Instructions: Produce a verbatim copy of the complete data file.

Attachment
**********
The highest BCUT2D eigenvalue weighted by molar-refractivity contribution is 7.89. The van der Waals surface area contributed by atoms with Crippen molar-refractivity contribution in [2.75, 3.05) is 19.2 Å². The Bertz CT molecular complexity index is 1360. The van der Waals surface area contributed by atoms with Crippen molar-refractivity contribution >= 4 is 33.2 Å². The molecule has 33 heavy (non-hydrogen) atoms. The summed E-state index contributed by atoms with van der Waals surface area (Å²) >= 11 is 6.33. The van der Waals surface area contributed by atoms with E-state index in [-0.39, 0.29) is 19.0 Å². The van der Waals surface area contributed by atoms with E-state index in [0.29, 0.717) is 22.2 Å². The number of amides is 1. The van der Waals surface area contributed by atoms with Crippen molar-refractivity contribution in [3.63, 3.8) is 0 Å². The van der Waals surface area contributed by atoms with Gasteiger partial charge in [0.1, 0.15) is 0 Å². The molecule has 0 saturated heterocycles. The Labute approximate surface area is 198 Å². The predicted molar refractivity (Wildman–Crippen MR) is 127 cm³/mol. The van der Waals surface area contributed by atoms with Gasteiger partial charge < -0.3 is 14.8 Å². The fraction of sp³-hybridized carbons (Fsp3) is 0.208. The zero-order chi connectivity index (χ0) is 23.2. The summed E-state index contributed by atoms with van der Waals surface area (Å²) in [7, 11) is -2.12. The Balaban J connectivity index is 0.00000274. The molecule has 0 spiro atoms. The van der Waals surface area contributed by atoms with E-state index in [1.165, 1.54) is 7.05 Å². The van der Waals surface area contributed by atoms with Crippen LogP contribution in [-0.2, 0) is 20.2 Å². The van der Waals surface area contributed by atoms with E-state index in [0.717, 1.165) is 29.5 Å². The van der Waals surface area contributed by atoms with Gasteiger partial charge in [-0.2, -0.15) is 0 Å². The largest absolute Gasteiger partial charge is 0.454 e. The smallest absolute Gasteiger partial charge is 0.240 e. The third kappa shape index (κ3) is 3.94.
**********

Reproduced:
The highest BCUT2D eigenvalue weighted by molar-refractivity contribution is 7.89. The van der Waals surface area contributed by atoms with Crippen molar-refractivity contribution in [2.75, 3.05) is 19.2 Å². The Bertz CT molecular complexity index is 1360. The van der Waals surface area contributed by atoms with Crippen molar-refractivity contribution >= 4 is 33.2 Å². The molecule has 33 heavy (non-hydrogen) atoms. The summed E-state index contributed by atoms with van der Waals surface area (Å²) >= 11 is 6.33. The van der Waals surface area contributed by atoms with E-state index in [-0.39, 0.29) is 19.0 Å². The van der Waals surface area contributed by atoms with E-state index in [0.29, 0.717) is 22.2 Å². The number of amides is 1. The van der Waals surface area contributed by atoms with Crippen molar-refractivity contribution in [3.63, 3.8) is 0 Å². The van der Waals surface area contributed by atoms with Gasteiger partial charge in [0.1, 0.15) is 0 Å². The molecule has 0 saturated heterocycles. The Labute approximate surface area is 198 Å². The predicted molar refractivity (Wildman–Crippen MR) is 127 cm³/mol. The van der Waals surface area contributed by atoms with Gasteiger partial charge < -0.3 is 14.8 Å². The fraction of sp³-hybridized carbons (Fsp3) is 0.208. The zero-order chi connectivity index (χ0) is 23.2. The summed E-state index contributed by atoms with van der Waals surface area (Å²) in [7, 11) is -2.12. The Balaban J connectivity index is 0.00000274. The molecule has 0 spiro atoms. The van der Waals surface area contributed by atoms with E-state index in [1.165, 1.54) is 7.05 Å². The van der Waals surface area contributed by atoms with Crippen LogP contribution in [-0.2, 0) is 20.2 Å². The van der Waals surface area contributed by atoms with E-state index in [0.717, 1.165) is 29.5 Å². The van der Waals surface area contributed by atoms with Gasteiger partial charge in [-0.2, -0.15) is 0 Å². The largest absolute Gasteiger partial charge is 0.454 e. The smallest absolute Gasteiger partial charge is 0.240 e. The third kappa shape index (κ3) is 3.94.